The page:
It’s that time of year again. Decorative signs, advertisements, and commercials encourage us with the familiar messages:
“A Season of Hope”
At first glance these tidings may warm our hearts as we go about our way, humming Christmas music as we shop. Yet, as I stop to reflect upon these phrases, I wonder, What exactly do they mean? Each of these statements is missing an essential element – the object of one’s belief, faith or hope.
One could read these messages and easily interpret that we are to “Just believe in Santa” or “Have faith in the goodness of mankind” or this is “A season of hope” because we are looking forward to lovely times with families or gifts around the tree.
Understood in this way, these messages fall flat and bring little encouragement. Believing in Santa can be somewhat unsettling when you consider the songs we sing about him:
He’s making a list
And checking it twice
Gonna find out Who’s naughty and nice
Santa Claus is coming to town
He sees you when you’re sleeping
He knows when you’re awake
He knows if you’ve been bad or good
So be good for goodness sake!
Isn’t it rather sobering to consider a large bearded man, dressed all in red velvet and smoking a pipe, keeping watch over us to see whether we’ve been good enough? Such a Jolly Old Elf’s works-based righteousness might be more cause for fear and trembling than happiness and joy.
The same is true as we consider placing our faith in mankind or hoping in family gatherings. As we look around our world, terrorism, racism, greed, discord, and disease dominate the news. We are a human race plagued with many struggles, and often these show up in our own families. And, it’s not just the world “out there”, but also the person I look at in the mirror that causes me to pause before placing my faith in mankind or hoping in perfect family gatherings.
These phrases are problematic because they are incomplete. It’s not enough to simply be a hopeful person or be full of faith. It’s essential for us to consider exactly where we are placing our belief, faith, and hope. The object of our faith is the essential substance of it. When we loose sight of the actual meaning of our faith, then we lose the very thing that is able to sustain it.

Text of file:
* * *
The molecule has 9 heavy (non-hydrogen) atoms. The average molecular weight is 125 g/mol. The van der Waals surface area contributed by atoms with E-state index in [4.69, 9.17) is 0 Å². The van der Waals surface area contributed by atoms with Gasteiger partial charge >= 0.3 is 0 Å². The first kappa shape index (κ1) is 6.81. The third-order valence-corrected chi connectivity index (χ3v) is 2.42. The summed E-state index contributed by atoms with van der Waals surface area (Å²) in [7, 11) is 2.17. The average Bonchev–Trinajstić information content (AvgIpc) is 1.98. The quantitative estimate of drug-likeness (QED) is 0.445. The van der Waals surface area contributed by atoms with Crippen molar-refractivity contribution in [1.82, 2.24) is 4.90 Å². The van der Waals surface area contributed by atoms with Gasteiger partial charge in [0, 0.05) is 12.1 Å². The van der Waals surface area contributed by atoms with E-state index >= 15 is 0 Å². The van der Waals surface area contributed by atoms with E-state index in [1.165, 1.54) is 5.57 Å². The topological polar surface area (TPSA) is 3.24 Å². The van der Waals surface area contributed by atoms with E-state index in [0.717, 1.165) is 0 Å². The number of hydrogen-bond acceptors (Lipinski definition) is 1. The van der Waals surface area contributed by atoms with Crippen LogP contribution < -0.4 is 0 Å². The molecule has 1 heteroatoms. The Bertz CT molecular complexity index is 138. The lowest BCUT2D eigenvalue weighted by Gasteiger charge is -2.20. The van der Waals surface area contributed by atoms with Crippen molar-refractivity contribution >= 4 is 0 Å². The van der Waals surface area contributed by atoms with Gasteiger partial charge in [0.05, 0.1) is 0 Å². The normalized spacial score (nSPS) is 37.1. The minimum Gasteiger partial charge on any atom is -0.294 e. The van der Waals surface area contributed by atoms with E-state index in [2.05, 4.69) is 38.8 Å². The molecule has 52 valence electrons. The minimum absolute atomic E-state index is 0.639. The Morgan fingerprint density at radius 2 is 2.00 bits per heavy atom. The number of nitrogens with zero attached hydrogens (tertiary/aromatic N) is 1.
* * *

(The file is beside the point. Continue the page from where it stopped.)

The joy of the Christmas message is so much richer, deeper, and more beautiful than any other story that has ever been told. Glory was wrapped in flesh and dwelt among us, so that we could be wrapped in righteousness and dwell with God. Jesus lived a perfect life so that He could be the perfect sacrifice for all that is wrong both in our own lives and in the world.
Without Jesus our belief has no merit, our faith has no basis, and hope has no anchor. In Jesus, we find the joy of believing. In Jesus, we find the substance of our faith. In Jesus, we know this to be a season of hope.
As I rush to and fro, I hope to hear songs reminding me of the object of my faith. I want to be humming about Jesus, singing the gospel to myself and others:
God rest ye merry, gentlemen,
Let nothing you dismay.
Remember, Christ our Savior
Was born on Christmas day.
To save us all from Satan’s power
When we were gone astray.
O tidings of comfort and joy,
Comfort and joy,
O tidings of Comfort and joy!
These are the true tidings of comfort and joy: Believe in Jesus. Have Faith in Jesus. Hope in Jesus. The object of our faith is the substance of our joy.
Melissa Kruger serves as Women’s Ministry Coordinator at Uptown Church in Charlotte, North Carolina and is the author of The Envy of Eve: Finding Contentment in a Covetous World (Christian Focus, 2012). Her husband Mike is the president of Reformed Theological Seminary, and they have three children. You can follow her on Twitter @MelissaBKruger.